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What Do You Say?: Judy's Story

Date
November 12, 2013
Author
Megan Holder
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As we prepare for this year’s Memory Walk on November 16 and National Grief Awareness Day on November 21, we will be sharing personal grief journeys, tools to better understand and cope with grief, and inspirational stories. Many thanks to Judy Train for sharing his story today.

One of the key themes of Kate’s Club is that, in moments of profound sadness and grief, we can reach out to each other. And in that process, we can celebrate and even laugh.

I learned that when my brother died. I was fifteen and my house was filled with the family and friends who were there to support our family during this difficult time. At times, it seemed like a macabre cocktail party – everyone brought food to eat. The dining room table was crowded with sandwiches, casseroles, cheese sticks, and cookies. You could, at times, hear laughter ringing out from one room to another, or old friends who hadn’t seen each other in years greeting one another. We told stories – stories about my brother, stories about the service, stories about what was happening right then. One of my favorite ones goes to the heart of what makes confronting and acknowledging grief so difficult: we often don’t know what to say.

My father had taken a break from the house filled with people, and walked up to the top of the driveway to smoke a cigar. He came back into the house with a bemused expression on his face and recounted this tale: A woman pulled up to the street and carefully parked her car on the curb. As she was getting out of her car, she saw my father standing there, and was clearly surprised and flustered. No doubt, she thought she’d have the length of the driveway to figure out what to say to my parents in their time of grief. She was unloading an apple pie from the car, and in her confusion, she dropped it on the street. She burst into tears. “What should I do?” she asked my father, who was standing there, as they both looked at the pie on the street. “Go home and bake another one, I guess,” he said. We asked him in the kitchen what she did. “She got back in her car and drove away. I guess she is baking another one as we speak,” he said, smiling.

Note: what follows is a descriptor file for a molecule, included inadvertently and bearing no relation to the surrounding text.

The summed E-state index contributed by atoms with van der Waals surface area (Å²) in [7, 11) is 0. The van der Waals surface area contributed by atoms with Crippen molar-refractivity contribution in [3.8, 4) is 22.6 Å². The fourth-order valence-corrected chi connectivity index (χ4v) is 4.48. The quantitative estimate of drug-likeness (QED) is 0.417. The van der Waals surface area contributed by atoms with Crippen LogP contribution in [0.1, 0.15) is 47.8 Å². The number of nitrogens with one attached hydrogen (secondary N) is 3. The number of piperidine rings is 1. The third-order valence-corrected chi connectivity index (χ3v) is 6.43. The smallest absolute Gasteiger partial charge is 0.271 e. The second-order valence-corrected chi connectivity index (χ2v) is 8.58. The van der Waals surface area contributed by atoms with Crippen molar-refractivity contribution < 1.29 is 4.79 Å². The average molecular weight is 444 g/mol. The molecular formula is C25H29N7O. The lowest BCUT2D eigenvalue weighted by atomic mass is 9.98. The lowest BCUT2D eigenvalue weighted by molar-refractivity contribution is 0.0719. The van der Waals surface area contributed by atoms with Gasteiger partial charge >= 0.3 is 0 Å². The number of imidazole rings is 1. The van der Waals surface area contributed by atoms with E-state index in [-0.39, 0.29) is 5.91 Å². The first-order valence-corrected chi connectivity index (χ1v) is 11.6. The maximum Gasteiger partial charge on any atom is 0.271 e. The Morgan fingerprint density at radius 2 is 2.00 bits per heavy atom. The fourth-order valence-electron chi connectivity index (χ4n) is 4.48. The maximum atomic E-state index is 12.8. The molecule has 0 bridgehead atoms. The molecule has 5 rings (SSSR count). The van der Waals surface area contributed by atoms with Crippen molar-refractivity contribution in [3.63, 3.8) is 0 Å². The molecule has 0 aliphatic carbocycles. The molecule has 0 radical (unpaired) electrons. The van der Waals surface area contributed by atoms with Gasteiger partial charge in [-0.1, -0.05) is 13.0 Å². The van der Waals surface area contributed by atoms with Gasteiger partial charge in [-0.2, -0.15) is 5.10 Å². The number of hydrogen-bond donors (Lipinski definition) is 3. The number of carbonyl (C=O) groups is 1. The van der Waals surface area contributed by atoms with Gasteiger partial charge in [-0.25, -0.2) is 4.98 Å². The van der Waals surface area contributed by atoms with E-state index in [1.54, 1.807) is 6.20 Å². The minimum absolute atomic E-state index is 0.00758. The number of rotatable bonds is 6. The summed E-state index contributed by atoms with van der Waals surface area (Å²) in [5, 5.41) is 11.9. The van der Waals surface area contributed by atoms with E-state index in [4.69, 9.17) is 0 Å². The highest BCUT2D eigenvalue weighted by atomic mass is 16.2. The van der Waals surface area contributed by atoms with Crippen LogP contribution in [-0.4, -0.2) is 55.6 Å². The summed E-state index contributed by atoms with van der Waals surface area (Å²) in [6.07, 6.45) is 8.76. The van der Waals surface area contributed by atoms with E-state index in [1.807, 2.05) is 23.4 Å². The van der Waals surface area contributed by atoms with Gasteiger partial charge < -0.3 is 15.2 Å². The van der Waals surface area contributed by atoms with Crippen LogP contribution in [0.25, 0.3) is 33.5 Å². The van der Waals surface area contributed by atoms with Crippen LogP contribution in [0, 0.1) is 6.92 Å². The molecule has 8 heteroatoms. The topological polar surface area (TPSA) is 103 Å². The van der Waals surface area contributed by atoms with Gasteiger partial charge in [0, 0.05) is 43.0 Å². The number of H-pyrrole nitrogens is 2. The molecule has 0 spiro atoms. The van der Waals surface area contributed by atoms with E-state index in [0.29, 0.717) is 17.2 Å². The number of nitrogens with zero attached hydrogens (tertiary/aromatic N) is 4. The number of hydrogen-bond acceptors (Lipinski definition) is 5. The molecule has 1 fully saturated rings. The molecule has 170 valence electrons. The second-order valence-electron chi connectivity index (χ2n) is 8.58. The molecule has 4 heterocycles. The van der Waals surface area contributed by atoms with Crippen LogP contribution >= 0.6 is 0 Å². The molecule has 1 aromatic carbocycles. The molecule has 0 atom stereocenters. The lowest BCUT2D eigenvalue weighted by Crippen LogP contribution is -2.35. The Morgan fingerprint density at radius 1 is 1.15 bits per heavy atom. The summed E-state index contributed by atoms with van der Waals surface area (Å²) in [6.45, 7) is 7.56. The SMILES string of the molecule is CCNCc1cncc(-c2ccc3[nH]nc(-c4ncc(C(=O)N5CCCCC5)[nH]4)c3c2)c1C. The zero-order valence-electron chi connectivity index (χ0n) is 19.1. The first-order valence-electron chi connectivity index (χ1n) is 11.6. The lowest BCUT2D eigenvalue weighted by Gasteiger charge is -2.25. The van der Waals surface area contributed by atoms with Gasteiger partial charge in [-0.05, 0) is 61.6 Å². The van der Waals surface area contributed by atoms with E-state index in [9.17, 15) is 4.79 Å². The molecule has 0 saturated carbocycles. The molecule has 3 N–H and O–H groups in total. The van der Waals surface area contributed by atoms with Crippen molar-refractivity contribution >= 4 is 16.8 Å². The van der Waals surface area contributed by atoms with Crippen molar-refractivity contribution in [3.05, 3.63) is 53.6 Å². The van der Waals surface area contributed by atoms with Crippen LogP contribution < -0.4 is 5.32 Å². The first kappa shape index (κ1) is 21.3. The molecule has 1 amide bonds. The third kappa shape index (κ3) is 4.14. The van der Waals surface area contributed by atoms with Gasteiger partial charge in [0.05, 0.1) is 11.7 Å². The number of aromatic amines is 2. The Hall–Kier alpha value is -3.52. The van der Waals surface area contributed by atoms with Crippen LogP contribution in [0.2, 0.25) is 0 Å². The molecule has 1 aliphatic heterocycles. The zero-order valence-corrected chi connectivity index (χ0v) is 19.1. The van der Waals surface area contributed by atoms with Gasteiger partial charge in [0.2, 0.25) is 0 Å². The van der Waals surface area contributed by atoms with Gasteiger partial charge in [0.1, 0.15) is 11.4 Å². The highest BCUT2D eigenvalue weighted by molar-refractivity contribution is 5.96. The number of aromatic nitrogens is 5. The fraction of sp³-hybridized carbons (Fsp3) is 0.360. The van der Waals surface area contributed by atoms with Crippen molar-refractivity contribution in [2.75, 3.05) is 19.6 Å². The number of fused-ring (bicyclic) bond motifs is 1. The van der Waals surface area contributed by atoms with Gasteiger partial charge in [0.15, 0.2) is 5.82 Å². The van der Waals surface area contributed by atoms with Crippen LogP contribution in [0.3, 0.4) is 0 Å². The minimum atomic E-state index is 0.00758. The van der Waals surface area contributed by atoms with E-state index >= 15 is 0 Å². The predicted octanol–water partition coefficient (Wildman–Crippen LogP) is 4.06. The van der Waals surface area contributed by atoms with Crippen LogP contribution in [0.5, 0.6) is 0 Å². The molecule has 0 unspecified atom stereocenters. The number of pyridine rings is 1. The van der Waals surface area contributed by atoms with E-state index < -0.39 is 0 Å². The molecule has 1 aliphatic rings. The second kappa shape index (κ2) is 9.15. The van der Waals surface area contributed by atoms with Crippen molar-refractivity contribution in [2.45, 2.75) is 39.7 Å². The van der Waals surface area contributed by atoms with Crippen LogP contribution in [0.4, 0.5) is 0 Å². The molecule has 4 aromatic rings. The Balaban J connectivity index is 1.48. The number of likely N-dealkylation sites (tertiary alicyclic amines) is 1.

I never found out if she did return with her replacement pie. I do know, though, that her heart was in the right place. And that’s what’s most important – that we reach out, however awkwardly, and make that connection to those who are grieving. This is especially important for children and teenagers, who don’t have any context for the grief they are experiencing.

On Saturday, November 16th, Kate’s Club will be hosting its second annual Memory Walk, which is a tremendous opportunity to reach out to those who you know have experienced a loss of a loved one. Open to the community, the walk is designed for all ages and abilities and will include activities designed to foster grief awareness and healing. It’s held in coordination with National Children’s Grief Awareness Day, held the Thursday before Thanksgiving each year, which is designed to help foster an understanding and generate a dialogue around loss. Especially as we go into the holiday season, where memories of loved ones we’ve lost are particularly strong, so many opportunities exist to reach out. Whether it’s by suggesting participating in the Memory Walk, making a phone call, sending a card – or baking an apple pie – reach out to those who are grieving as this holiday season begins. They will welcome it, no matter what happens to the pie.

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